Patient discussions

  • Patients should be advised that frequent medication adjustments represent good care, and are not a sign of failure or a reason for self-blame or guilt.

  • The use of self-monitoring of blood glucose data to promptly identify loss of glucose control and proactively adjust therapy is an essential self-management skill when using multidose insulin regimens, and requires patient education and easy access to health team members between scheduled office visits. Those on multidose insulin regimens often are advised to use continuous glucose monitoring (CGM) equipment, or to monitor blood sugars before meals and at bedtime.

  • In other patients with diabetes, self-monitoring may be useful to assess the impact of changes in diet, medication regimen, and exercise, as well as to guide dietary and fluid intake and medication management during episodes of illness.[192][194]

  • All women of childbearing age with diabetes should be counseled about the importance of strict glycemic control prior to conception.[2]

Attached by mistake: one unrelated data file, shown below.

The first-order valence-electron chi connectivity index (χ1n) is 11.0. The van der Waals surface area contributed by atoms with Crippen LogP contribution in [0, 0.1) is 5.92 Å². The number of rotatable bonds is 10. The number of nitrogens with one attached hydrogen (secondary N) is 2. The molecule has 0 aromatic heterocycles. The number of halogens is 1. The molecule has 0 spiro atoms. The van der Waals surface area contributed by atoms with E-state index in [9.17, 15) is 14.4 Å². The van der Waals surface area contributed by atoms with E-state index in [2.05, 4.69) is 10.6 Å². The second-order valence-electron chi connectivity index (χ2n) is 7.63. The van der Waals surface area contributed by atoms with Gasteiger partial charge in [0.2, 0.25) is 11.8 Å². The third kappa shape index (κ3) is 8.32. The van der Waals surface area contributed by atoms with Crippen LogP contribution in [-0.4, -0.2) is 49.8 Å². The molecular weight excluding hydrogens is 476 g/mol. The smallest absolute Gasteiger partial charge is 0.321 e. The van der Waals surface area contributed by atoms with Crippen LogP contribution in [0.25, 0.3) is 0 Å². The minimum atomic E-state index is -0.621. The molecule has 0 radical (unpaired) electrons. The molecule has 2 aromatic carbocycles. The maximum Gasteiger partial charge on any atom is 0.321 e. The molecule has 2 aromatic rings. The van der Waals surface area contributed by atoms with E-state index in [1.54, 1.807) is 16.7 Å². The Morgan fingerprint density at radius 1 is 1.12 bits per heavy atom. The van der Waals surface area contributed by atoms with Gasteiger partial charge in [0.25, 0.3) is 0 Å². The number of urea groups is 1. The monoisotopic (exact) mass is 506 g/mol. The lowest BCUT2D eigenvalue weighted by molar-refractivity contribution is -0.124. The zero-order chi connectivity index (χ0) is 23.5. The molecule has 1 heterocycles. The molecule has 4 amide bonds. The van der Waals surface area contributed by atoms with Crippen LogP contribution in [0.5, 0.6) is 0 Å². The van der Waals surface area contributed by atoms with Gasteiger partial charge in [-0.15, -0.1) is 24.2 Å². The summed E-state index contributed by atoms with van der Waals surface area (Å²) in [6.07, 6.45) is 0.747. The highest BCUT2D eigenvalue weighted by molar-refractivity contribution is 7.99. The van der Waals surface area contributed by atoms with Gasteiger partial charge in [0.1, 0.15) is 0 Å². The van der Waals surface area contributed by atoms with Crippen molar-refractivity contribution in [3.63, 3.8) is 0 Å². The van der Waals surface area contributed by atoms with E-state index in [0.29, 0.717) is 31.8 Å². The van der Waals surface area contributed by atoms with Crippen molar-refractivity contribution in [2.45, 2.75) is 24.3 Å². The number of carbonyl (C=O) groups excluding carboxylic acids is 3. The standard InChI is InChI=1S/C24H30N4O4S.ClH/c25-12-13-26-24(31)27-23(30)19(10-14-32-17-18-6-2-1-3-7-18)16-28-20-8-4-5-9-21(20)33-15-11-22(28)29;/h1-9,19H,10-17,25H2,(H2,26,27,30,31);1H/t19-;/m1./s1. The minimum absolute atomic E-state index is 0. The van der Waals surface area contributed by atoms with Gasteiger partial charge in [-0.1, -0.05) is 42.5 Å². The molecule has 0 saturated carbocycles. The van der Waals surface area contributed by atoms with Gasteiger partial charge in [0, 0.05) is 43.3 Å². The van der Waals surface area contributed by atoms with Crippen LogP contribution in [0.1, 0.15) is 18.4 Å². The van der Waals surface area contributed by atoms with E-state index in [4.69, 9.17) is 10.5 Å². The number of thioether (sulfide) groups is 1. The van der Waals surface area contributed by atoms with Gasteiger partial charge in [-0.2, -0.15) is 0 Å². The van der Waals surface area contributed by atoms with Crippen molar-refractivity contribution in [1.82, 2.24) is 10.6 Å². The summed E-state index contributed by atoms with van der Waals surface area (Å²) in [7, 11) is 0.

• Patients should receive counseling on how to prevent and promptly identify eye, foot, kidney, and cardiovascular complications.

  • Patients should be advised that low blood sugar (glucose ≤70 mg/dL) is often accompanied by symptoms such as tachycardia, sweating, shakiness, intense hunger, or confusion, and must be dealt with promptly by ingesting 15-20 g of carbohydrate (equivalent to 3 to 4 glucose tablets of 5 grams per tablet). After self-treatment, blood sugar should be checked if possible. Instruct patients to promptly report nocturnal hypoglycemia or recurrent episodes of hypoglycemia so that therapy may be adjusted. Patients should have a carbohydrate snack prior to exercise if self-monitored blood glucose is <100 mg/dL and the patient is taking insulin or an insulin secretagogue (sulfonylurea or meglitinide). Patients using alpha-glucosidase inhibitors who experience hypoglycemia must use glucose tablets because absorption of conventional carbohydrates is slowed by the treatment.[2] Those at risk of clinically significant hypoglycemia (glucose <54 mg/dL) should have injectable glucagon available, and a close companion should be instructed on how to inject glucagon.[2]

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